System integrity is essential, especially when you're charged with safeguarding other people's personal details on your network. It's critical that system administrators are familiar with security tools, whether their purview is a home, a small business, or an organization with hundreds or thousands of employees.
How cybersecurity works
Cybersecurity involves securing networks against unauthorized access. However, there are many attack vectors out there that most people don't consider. The cliché of a lone hacker manually dueling with firewall rules until they gain access to a network is popular—but wildly inaccurate. Security breaches happen through automation, malware, phishing, ransomware, and more. You can't directly fight every attack as it happens, and you can't count on every computer user to exercise common sense. Therefore, you have to design a system that resists intrusion and protects users against outside attacks as much as it protects them from their own mistakes.
The advantage of open source security tools is that they keep vulnerabilities transparent. They give full visibility into their codebase and are supported by a global community of experts working together to create strong, tried-and-tested code.
With so many domains needing protection, there's no single cybersecurity solution that fits every situation, but here are two that you should consider.
Apache Syncope is an open source system for managing digital identities in an enterprise environment. From focusing on identity lifecycle management and identity storage to provisioning engines and accessing management capabilities, Apache Syncope is a comprehensive identity management solution. It also provides monitoring and security features for third-party applications.
Apache Syncope synchronizes users, groups, and other objects. Users represent the buildup of virtual identities and account information fragmented across external resources. Groups are entities on external resources that support the concept of LDAP or Active Directory. Objects are entities such as printers, services, and sensors. It also does full reconciliation and live synchronization from external resources with workflow-based approval.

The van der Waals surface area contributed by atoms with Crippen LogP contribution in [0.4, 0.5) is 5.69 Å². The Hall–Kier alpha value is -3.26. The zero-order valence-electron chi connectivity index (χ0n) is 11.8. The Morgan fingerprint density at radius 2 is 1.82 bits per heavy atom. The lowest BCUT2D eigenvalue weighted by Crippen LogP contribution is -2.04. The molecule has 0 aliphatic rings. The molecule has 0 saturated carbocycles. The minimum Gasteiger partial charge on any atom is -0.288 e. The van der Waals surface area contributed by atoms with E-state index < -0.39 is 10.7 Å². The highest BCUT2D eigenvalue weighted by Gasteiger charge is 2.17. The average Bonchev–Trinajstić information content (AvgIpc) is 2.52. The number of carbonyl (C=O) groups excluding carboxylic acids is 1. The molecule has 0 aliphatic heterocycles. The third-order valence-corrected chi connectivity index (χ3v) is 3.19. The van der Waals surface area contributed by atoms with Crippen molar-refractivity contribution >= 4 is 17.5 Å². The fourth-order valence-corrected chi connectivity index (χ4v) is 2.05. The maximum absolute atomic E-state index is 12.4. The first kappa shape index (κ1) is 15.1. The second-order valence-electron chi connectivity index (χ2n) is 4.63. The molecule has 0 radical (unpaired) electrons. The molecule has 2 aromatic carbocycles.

Apache Syncope also exposes a fully compliant JAX-RS 2.0 RESTful interface to enable third-party applications written in any programming language. These applications consume identity management services, such as:
- Logic: Syncope implements business logic that can be triggered through REST services and controls additional features such as notifications, reports, and auditing.
- Provisioning: It manages the internal and external representation of users, groups, and objects through workflow and specific connectors.
- Workflow: Syncope supports Activiti or Flowable business process management (BPM) workflow engines and allows defining new and custom workflows when needed.
- Persistence: It manages all data, such as users, groups, attributes, and resources, at a high level using a standard JPA 2.0 approach. The data is further persisted to an underlying database, such as internal storage.
- Security: Syncope defines a fine-grained set of entitlements, which are granted to administrators and enable the implementation of delegated administration scenarios.
Apache Syncope's features can be enhanced with extensions, which add a REST endpoint and manage the persistence of additional entities, tweak the provisioning layer, and add features to the user interface.